Page 1

ARCHITECTURAL DESIGN PORTFOLIO WILL ROWLAND


TABLE OF CONTENTS - AC ENTERTAINMENT - AMPHITHEATER AT UVA - MAX/MIN COMPETITION WINNER - NASHVILLE ELEMENTARY SCHOOL - NEW ORLEANS MARKET - NASHVILLE BOATHOUSE - INTEGRATIONS - PROFESSIONAL - ABROAD

Fall 2010 Spring 2011

Will Rowland cargocollective.com/WillRowland wrowland@utk.edu 865.356.0920

Fall 2011 Fall 2011 Spring 2012 Fall 2012 2013-2014

Bachelor of Architecture University of Tennessee 2009-2014


AC ENTERTAINMENT 300 Block South Gay St., Knoxville, TN

AC Entertainment, a prominent concert promotor located in Knoxville, TN, worked in conjunction with one second year studio to challenge the students to produce a design for a new headquarters. This building, guided by the driving concept of the interaction between solid and void, provides retail on the groud floor, office space on the second and third floors, and a performance space on the fourth floor. These spaces, flanked on one side by a massive open air atrium, provide a fluid, open environment in which creative minds can thrive.

GROUND FLOOR PLAN 1


In order to create more usable floor area without compromising the concept of solid and void, a series of “floating spaces� were added to the design of the building. The addition of these spaces allowed for additional retail space on the ground floor, conference rooms on the second and third floors, and an open air viewing platform on the fourth floor.

2


UVA EXTERIOR EXHIBITION CENTER University of Virginia, Charlottesville, VA

3


Done as a week long charette, this project was meant to provide an exhibition space on a site of our choosing on the campus of the University of Virginia, with the site selected being adjacent to the lawn in close proximity to the rotunda. Beginning with the octagon, one of Thomas Jefferson’s favorite geometries, a basic shape was created in plan on which the exhibition space would be able to sit. Then, through the overlaying of octagons in plan, masses were extruded to create the eventual form of the space, a structural glass pavilion resting on a granite plinth. During the day, the space would act as a place to display public art or student work, while at night the entire pavilion would be lit up to act as a beacon for the surrounding campus.

4


MAX_min COMPETITION WINNER University of Tennessee, Knoxville, TN

Established in honor of the School of Architecture’s former director, Max Robinson, MAX_min is a recurring annual design competition that encourages making maximum design impact with the least possible means. Each of the competition’s projects will impact the College of Architecture and Design, the University of Tennessee, and the State of Tennessee. The 2011 competition served as a call for multiple scales and interpretations of the theme assembly. As designers, why do we gather? What does it mean to come together to consider ideas in design? What is the minimum requirement to foster meaningful exchange? What is the maximum opportunity for sharing ideas with others? The interpretation of “assembly,” as it applies to scope, to scale and context, to space and use, is the critical question and the critical tool in the development of the project. Designers were called to put forward their best ideas for a studio review space within the Reading Room Courtyard in the Art and Architecture Building. Our approach involved terracing the landscape, creating a natural classroom setting as well as a beautiful space to relax between classes. The garden includes native plants that are acclimated to the environment and require minimal maintenance while also providing a natural landscape that inspires creative thought. By revitalizing the space, the Reading Room Courtyard is able to be transformed from a campus afterthought to a vibrant and elegant exterior classroom meant to inspire creative thought and community.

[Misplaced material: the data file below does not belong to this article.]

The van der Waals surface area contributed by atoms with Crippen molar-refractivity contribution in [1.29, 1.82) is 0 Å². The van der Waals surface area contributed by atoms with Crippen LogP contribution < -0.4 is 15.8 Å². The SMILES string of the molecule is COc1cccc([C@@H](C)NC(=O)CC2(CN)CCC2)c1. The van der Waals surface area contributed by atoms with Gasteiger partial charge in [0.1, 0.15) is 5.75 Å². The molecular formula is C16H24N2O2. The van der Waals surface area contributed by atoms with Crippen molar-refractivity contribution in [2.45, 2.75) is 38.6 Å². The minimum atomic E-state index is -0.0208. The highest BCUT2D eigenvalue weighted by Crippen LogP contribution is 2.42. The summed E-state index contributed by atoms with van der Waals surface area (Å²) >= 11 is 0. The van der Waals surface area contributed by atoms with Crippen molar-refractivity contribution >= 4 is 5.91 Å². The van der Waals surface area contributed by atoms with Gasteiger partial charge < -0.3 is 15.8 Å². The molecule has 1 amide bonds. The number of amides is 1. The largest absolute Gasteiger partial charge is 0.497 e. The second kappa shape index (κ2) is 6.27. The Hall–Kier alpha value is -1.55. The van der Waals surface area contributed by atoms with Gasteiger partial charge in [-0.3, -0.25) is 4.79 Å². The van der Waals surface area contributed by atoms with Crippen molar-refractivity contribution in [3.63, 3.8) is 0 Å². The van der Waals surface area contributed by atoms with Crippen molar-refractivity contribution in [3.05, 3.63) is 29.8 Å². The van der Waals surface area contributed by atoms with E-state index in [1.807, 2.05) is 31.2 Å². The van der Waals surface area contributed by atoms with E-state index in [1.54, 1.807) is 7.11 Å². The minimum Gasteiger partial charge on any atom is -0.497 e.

5


TGÄOGCUWTKPIVJGNCPFUECRG=?

#ICTFGPETGCVGFHQTVJGRWTRQUGQH NGKUWTGGFWECVKQPCPFDGCWV[CUVJG # #KVUGNHRTGUGPVUKVUGNHCUCVGCEJKPI VQQNHQTUVWFGPVUQHCTEJKVGEVWTGCPF FGUKIP 2TQHGUUQTUQHNCPFUECRGCPFFGUKIPIKXG NGEVWTGUUVCPFKPIKPHTQPVQHVJGKTOQUV RQYGTHWNGFWECVKQPCNCRRCTCVWUVJG ICTFGP #UVCKTCNNQYKPICEEGUUKPVQVJGICTFGP

6JGCORJKVJGCVGTCNNQYUHQTCVTCPUKVQT[ VJGCVGTUETGGPVQRTQLGEVUVWFGPVYQTM CPFVKOGNGUUOQXKGU #UVCIGVJCVCNNQYUHQTEQPXGTUCVKQPUQH VJGNCPFUECRG

4GIKQPCNNCPFUECRGICTFGP 

GFKDNGICTFGP



YCVGTICTFGP



UJCFGICTFGP

 

FGEKFWQWUVTGGU =RTGUGTXCVKQPQHGZKUVKPI?

(KNNGFYKVJPCVKXGRNCPVUVJCVCTG CEENKOCVGFVQUQKNUCPFENKOCVG6JGUG KPFKIGPQWURNCPVUTGSWKTGOKPKOWO HGTVKNK\GTCPFNGUUYCVGT 8GTVKECNEKTEWNCVKQPHQEWUGFD[UNGPFGT GXGTITGGPUVJCVCNNQYHQTDGVVGTHNQYKPVQ VJGPGYNCPFUECRGICTFGP

UKVGRNCPž

6


SOBRO ELEMENTARY SCHOOL 5th Avenue South, Nashville, TN The Sobro Elementary School is being proposed to further efforts to revitalize downtown Nashville. Located at the corner of 5th Avenue and Lea Avenue, this project is part of a collective effort to improve urban density and vitality. This school is meant to act as a catalyst for residential growth in the heart of Nashville and provide an extra amenity that could help to attract young families, and the services they require, into the downtown area.